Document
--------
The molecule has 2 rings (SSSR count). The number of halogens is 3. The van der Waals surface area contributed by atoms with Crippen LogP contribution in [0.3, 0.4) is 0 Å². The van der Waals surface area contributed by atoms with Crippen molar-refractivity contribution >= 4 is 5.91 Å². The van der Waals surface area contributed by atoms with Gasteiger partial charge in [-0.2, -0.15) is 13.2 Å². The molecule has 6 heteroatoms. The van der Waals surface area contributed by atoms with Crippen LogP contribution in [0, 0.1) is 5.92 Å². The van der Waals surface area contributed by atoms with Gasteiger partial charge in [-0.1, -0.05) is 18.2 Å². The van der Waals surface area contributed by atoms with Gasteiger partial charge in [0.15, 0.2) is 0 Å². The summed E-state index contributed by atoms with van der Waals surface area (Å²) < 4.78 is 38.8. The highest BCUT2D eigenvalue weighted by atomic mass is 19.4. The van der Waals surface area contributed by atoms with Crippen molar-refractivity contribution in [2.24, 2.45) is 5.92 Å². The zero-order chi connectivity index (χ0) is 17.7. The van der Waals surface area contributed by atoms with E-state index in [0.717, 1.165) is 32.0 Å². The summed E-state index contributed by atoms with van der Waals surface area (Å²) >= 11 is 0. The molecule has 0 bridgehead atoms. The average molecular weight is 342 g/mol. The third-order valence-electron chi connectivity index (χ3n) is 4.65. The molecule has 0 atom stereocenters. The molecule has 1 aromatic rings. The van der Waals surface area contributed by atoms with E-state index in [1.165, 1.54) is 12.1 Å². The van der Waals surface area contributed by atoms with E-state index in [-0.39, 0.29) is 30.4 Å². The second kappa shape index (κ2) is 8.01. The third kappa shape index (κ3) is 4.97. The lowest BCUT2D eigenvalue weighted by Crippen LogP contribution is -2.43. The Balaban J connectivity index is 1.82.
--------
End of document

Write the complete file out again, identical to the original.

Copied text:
The molecule has 2 rings (SSSR count). The number of halogens is 3. The van der Waals surface area contributed by atoms with Crippen LogP contribution in [0.3, 0.4) is 0 Å². The van der Waals surface area contributed by atoms with Crippen molar-refractivity contribution >= 4 is 5.91 Å². The van der Waals surface area contributed by atoms with Gasteiger partial charge in [-0.2, -0.15) is 13.2 Å². The molecule has 6 heteroatoms. The van der Waals surface area contributed by atoms with Crippen LogP contribution in [0, 0.1) is 5.92 Å². The van der Waals surface area contributed by atoms with Gasteiger partial charge in [-0.1, -0.05) is 18.2 Å². The van der Waals surface area contributed by atoms with Gasteiger partial charge in [0.15, 0.2) is 0 Å². The summed E-state index contributed by atoms with van der Waals surface area (Å²) < 4.78 is 38.8. The highest BCUT2D eigenvalue weighted by atomic mass is 19.4. The van der Waals surface area contributed by atoms with Crippen molar-refractivity contribution in [2.24, 2.45) is 5.92 Å². The zero-order chi connectivity index (χ0) is 17.7. The van der Waals surface area contributed by atoms with E-state index in [0.717, 1.165) is 32.0 Å². The summed E-state index contributed by atoms with van der Waals surface area (Å²) >= 11 is 0. The molecule has 0 bridgehead atoms. The average molecular weight is 342 g/mol. The third-order valence-electron chi connectivity index (χ3n) is 4.65. The molecule has 0 atom stereocenters. The molecule has 1 aromatic rings. The van der Waals surface area contributed by atoms with E-state index in [1.165, 1.54) is 12.1 Å². The van der Waals surface area contributed by atoms with E-state index in [-0.39, 0.29) is 30.4 Å². The second kappa shape index (κ2) is 8.01. The third kappa shape index (κ3) is 4.97. The lowest BCUT2D eigenvalue weighted by Crippen LogP contribution is -2.43. The Balaban J connectivity index is 1.82.